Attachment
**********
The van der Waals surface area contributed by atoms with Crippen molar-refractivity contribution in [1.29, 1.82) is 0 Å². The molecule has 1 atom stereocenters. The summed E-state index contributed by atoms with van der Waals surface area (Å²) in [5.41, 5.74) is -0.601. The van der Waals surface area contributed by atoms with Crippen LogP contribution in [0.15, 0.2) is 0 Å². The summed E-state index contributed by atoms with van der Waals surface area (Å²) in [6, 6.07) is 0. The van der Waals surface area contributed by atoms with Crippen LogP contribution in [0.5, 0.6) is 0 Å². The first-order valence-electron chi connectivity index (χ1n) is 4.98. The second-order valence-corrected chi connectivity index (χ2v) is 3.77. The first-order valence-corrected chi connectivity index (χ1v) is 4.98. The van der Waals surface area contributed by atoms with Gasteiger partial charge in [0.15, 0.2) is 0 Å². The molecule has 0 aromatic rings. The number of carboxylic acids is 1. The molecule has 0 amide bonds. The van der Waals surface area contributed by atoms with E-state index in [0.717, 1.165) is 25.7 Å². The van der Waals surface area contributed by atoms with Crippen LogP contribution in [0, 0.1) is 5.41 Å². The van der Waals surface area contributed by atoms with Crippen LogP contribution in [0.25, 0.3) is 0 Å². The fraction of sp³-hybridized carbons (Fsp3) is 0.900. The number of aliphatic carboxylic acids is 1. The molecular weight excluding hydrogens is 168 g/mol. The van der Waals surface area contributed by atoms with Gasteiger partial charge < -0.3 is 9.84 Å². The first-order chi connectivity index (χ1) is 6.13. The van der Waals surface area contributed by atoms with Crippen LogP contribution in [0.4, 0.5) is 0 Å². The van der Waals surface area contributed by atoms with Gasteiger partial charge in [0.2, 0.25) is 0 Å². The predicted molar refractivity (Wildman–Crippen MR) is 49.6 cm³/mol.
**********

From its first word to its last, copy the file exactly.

The van der Waals surface area contributed by atoms with Crippen molar-refractivity contribution in [1.29, 1.82) is 0 Å². The molecule has 1 atom stereocenters. The summed E-state index contributed by atoms with van der Waals surface area (Å²) in [5.41, 5.74) is -0.601. The van der Waals surface area contributed by atoms with Crippen LogP contribution in [0.15, 0.2) is 0 Å². The summed E-state index contributed by atoms with van der Waals surface area (Å²) in [6, 6.07) is 0. The van der Waals surface area contributed by atoms with Crippen LogP contribution in [0.5, 0.6) is 0 Å². The first-order valence-electron chi connectivity index (χ1n) is 4.98. The second-order valence-corrected chi connectivity index (χ2v) is 3.77. The first-order valence-corrected chi connectivity index (χ1v) is 4.98. The van der Waals surface area contributed by atoms with Gasteiger partial charge in [0.15, 0.2) is 0 Å². The molecule has 0 aromatic rings. The number of carboxylic acids is 1. The molecule has 0 amide bonds. The van der Waals surface area contributed by atoms with E-state index in [0.717, 1.165) is 25.7 Å². The van der Waals surface area contributed by atoms with Crippen LogP contribution in [0, 0.1) is 5.41 Å². The van der Waals surface area contributed by atoms with Crippen LogP contribution in [0.25, 0.3) is 0 Å². The fraction of sp³-hybridized carbons (Fsp3) is 0.900. The number of aliphatic carboxylic acids is 1. The molecular weight excluding hydrogens is 168 g/mol. The van der Waals surface area contributed by atoms with Gasteiger partial charge < -0.3 is 9.84 Å². The first-order chi connectivity index (χ1) is 6.13. The van der Waals surface area contributed by atoms with Crippen LogP contribution in [0.4, 0.5) is 0 Å². The van der Waals surface area contributed by atoms with Gasteiger partial charge in [0.2, 0.25) is 0 Å². The predicted molar refractivity (Wildman–Crippen MR) is 49.6 cm³/mol.